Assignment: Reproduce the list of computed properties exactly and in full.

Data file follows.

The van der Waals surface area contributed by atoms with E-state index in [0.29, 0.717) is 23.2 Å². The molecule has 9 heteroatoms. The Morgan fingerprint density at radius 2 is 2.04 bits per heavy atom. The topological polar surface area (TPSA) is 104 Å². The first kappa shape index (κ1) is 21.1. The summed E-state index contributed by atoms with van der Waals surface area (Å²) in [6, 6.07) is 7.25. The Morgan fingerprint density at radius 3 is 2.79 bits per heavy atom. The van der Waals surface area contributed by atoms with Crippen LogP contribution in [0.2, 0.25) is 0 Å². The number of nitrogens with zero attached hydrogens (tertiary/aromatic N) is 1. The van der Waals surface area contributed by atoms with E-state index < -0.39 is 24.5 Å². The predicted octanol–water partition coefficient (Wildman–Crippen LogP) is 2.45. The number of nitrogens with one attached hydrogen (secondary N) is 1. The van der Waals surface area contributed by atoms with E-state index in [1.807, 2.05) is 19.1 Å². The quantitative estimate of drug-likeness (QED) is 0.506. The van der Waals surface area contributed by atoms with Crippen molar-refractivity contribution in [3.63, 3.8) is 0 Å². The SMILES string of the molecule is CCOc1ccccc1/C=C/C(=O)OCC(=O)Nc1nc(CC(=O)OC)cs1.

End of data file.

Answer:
The van der Waals surface area contributed by atoms with E-state index in [0.29, 0.717) is 23.2 Å². The molecule has 9 heteroatoms. The Morgan fingerprint density at radius 2 is 2.04 bits per heavy atom. The topological polar surface area (TPSA) is 104 Å². The first kappa shape index (κ1) is 21.1. The summed E-state index contributed by atoms with van der Waals surface area (Å²) in [6, 6.07) is 7.25. The Morgan fingerprint density at radius 3 is 2.79 bits per heavy atom. The van der Waals surface area contributed by atoms with Crippen LogP contribution in [0.2, 0.25) is 0 Å². The number of nitrogens with zero attached hydrogens (tertiary/aromatic N) is 1. The van der Waals surface area contributed by atoms with E-state index < -0.39 is 24.5 Å². The predicted octanol–water partition coefficient (Wildman–Crippen LogP) is 2.45. The number of nitrogens with one attached hydrogen (secondary N) is 1. The van der Waals surface area contributed by atoms with E-state index in [1.807, 2.05) is 19.1 Å². The quantitative estimate of drug-likeness (QED) is 0.506. The van der Waals surface area contributed by atoms with Crippen molar-refractivity contribution in [3.63, 3.8) is 0 Å². The SMILES string of the molecule is CCOc1ccccc1/C=C/C(=O)OCC(=O)Nc1nc(CC(=O)OC)cs1.